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Regulating Salt Intake

Regulating Salt Intake

AUBURN, Ala.— Choosing to eat smart with a balanced diet is one of the best ways to maintain a healthy lifestyle and lose weight.  One of the most overlooked ways to do this is to reduce your sodium intake.

Sheree Taylor, an Alabama Extension regional  agent in Human Nutrition, Diet and Health, said the average American adult consumes about 3,400 milligrams of sodium per day, which exceeds the recommendations to have no more than 2,300 mgs. Additionally, those who have hypertension and diabetes are recommended to consume no more than 1,500 mgs per day.

What’s so Bad About it?

Consuming excessive amounts of sodium can cause your body to hold onto excess water. Taylor said it can lead to increased blood pressure. The American Heart Association says that excess levels of sodium can put people at increased risk for heart failure, stroke, stomach cancer, osteoporosis and kidney disease.

Step Away From the Processed Food Aisle 

One of the main sources of excess sodium is processed food which use it to enhance flavor.  “Most of the foods high in sodium are processed foods, fast foods and ready to eat foods. They usually come in cans, boxes, packages and jars,” said Taylor.  She recommends making a shift to preparing meals at home using more whole foods, such as fresh or frozen vegetables, and no salt added canned goods if you do use canned vegetables.” She said that when you prepare food at home, you have the ability to control the amount of sodium you take in, unlike when you eat out.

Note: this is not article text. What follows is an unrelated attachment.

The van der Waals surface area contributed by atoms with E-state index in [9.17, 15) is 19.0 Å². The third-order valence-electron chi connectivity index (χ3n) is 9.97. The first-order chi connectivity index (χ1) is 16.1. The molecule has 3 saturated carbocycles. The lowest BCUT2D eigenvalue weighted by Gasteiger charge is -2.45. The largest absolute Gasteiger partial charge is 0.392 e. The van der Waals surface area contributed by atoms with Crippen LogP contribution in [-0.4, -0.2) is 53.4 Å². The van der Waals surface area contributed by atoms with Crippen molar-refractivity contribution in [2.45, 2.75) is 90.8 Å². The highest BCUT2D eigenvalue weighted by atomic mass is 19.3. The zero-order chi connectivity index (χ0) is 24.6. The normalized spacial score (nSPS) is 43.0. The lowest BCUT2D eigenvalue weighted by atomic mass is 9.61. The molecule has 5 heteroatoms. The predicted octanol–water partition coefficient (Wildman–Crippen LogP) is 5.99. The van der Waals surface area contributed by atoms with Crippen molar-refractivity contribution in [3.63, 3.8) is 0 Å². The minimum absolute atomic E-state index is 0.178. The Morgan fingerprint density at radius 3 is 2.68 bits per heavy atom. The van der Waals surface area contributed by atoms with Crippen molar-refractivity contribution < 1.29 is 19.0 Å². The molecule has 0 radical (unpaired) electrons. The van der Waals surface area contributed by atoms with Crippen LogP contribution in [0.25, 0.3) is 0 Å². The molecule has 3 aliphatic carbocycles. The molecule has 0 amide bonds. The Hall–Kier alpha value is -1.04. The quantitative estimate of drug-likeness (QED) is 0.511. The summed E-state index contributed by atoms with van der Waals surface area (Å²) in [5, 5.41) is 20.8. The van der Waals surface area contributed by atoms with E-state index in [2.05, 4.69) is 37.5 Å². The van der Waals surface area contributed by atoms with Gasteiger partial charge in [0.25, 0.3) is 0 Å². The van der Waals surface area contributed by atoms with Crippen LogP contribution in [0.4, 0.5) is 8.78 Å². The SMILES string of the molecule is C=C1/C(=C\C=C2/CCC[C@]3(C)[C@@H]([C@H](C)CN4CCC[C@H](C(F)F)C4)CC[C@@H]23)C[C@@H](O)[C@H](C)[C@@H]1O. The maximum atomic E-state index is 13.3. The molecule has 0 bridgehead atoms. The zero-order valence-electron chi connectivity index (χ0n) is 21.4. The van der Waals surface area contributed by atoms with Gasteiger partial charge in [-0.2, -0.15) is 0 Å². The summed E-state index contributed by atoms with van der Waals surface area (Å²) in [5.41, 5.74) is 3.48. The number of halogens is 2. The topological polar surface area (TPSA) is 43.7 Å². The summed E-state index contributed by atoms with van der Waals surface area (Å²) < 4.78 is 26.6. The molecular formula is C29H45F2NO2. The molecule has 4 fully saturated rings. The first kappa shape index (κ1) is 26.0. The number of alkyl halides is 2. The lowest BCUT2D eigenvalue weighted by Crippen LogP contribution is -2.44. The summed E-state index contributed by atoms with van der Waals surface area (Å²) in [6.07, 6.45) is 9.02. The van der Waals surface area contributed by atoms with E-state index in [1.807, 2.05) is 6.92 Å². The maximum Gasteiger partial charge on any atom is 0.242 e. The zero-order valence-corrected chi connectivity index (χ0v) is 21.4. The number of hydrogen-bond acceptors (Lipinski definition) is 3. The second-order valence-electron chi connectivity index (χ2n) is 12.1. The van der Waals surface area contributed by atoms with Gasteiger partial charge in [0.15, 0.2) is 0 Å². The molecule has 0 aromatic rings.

Fake Healthy

salt
A common misconception is that diet focused frozen meals are a healthy alternative.

“On the food label, you will find these provide more than the salt recommendation per serving. This is usually due to reducing the amount of fat in foods. Fat provides flavor in our foods, so when you remove the fat, you have to get it from another source, such as salt or sugar.”  As a result of reducing the fat content, companies may raise the sodium levels, thus making your healthy option merely a less fatty option, Taylor added.

What Can You Do?

The most efficient ways to reduce sodium intake are to avoid eating processed foods, to reduce how often you eat out and to cook at home using whole foods.

Taylor suggests for those people wanting to reduce their sodium intake, “Learn to read food labels. To be low in sodium, a food should be 140 mgs or 5 percent or less per serving. Learn to cook more meals, increase fruit and vegetable intake, do not eat after 7:00 p.m., and consume more whole foods and less processed quick foods.”

 

Featured image by Novelo/shutterstock.com

Frozen dinner image by BW Folsom/shutterstock.com

About Monique Willmer